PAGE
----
If you're going through hell, keep going
User currently offlineAS739X From United States of America, joined Apr 2003, 6147 posts, RR: 23
Reply 7, posted (5 years 11 months 1 week 1 day 8 hours ago) and read 4889 times:



Quoting Norcal773 (Reply 6):

Depending on how far out the planes are and airplane classification comes into play. But standard phrase from approach is "maintain visual seperation", which means if you pass the other a/c you can no longer maintain visual sepration since your in front of the other aircraft. If they have told a plane to maintain seperation and it passes the other plane, you and sometime both will be required to go missed approach. You can not change visual seperation responsibilities.

ASSFO



"Some pilots avoid storm cells and some play connect the dots!"
User currently offlineNorcal773 From United States of America, joined Feb 2007, 1447 posts, RR: 11
Reply 8, posted (5 years 11 months 1 week 1 day 7 hours ago) and read 4732 times:



Quoting AS739X (Reply 7):
Depending on how far out the planes are and airplane classification comes into play. But standard phrase from approach is "maintain visual seperation", which means if you pass the other a/c you can no longer maintain visual sepration since your in front of the other aircraft. If they have told a plane to maintain seperation and it passes the other plane, you and sometime both will be required to go missed approach. You can not change visual seperation responsibilities.

Thanks, that does make sense. I guess that explains why they call them parallel landings. It still is one of the coolest things I've seen while on a plane.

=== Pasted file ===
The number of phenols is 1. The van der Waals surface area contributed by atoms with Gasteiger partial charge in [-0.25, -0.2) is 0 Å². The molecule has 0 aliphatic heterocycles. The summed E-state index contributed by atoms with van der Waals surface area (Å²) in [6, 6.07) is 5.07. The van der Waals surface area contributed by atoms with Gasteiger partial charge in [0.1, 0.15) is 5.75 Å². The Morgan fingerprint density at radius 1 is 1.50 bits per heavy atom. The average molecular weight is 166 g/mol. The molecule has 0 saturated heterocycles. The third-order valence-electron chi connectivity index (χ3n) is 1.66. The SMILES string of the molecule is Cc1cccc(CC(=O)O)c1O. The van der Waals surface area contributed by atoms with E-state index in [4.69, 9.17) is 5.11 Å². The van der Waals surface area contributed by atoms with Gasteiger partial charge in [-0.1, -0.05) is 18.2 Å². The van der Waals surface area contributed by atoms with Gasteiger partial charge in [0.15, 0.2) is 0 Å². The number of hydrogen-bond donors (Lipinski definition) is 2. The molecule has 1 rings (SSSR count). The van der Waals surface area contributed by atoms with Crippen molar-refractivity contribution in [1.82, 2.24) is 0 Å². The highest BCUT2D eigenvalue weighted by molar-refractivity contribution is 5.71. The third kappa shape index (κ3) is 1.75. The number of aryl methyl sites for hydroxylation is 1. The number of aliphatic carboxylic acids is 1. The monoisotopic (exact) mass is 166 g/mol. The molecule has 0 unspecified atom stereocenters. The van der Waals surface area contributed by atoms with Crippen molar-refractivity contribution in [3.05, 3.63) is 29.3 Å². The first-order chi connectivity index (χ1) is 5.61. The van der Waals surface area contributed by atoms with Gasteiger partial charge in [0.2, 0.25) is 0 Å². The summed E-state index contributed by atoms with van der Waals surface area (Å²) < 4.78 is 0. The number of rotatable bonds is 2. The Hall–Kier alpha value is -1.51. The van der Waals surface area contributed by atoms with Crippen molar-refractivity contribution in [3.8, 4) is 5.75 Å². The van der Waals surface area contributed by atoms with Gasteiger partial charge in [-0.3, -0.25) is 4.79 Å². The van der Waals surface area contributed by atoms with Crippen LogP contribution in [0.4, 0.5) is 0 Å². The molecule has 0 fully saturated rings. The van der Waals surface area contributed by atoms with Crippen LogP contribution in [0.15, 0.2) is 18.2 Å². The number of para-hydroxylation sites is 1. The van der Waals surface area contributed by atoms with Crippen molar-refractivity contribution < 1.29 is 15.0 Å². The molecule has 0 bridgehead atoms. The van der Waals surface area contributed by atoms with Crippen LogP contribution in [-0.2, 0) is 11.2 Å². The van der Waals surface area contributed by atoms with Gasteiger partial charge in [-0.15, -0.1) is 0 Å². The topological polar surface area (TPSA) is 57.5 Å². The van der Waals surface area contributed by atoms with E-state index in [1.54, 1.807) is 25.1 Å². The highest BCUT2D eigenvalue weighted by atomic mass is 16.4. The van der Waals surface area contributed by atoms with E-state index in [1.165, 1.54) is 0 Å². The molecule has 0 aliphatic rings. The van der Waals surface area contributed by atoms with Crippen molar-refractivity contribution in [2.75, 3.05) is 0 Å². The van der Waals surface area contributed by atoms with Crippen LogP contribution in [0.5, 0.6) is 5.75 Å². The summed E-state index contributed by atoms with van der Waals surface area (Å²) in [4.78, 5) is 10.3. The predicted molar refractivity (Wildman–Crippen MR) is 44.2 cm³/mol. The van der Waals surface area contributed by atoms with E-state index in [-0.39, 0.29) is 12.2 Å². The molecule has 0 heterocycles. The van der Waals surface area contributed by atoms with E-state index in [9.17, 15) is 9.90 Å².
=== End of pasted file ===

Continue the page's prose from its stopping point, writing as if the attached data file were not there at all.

If you're going through hell, keep going
User currently offlineAaron747 From Japan, joined Aug 2003, 8153 posts, RR: 26
Reply 9, posted (5 years 11 months 1 week 1 day 4 hours ago) and read 4610 times:



Quoting AS739X (Reply 7):

Depending on how far out the planes are and airplane classification comes into play. But standard phrase from approach is "maintain visual seperation", which means if you pass the other a/c you can no longer maintain visual sepration since your in front of the other aircraft. If they have told a plane to maintain seperation and it passes the other plane, you and sometime both will be required to go missed approach.

Specific instructions for the 28L/R visuals say that 757 and 747 aircraft are not allowed to overtake another aircraft due to wake turbulence considerations.

Quoting AS739X (Reply 4):
Go-arounds on 28L while another plane is departing the 28's will be given a heading to 260* to off-set the runway.

The charted instructions are to turn left to 265* for 28L and right to 300 for 28R but it's also controllers' discretion. I'll post the Jepps later.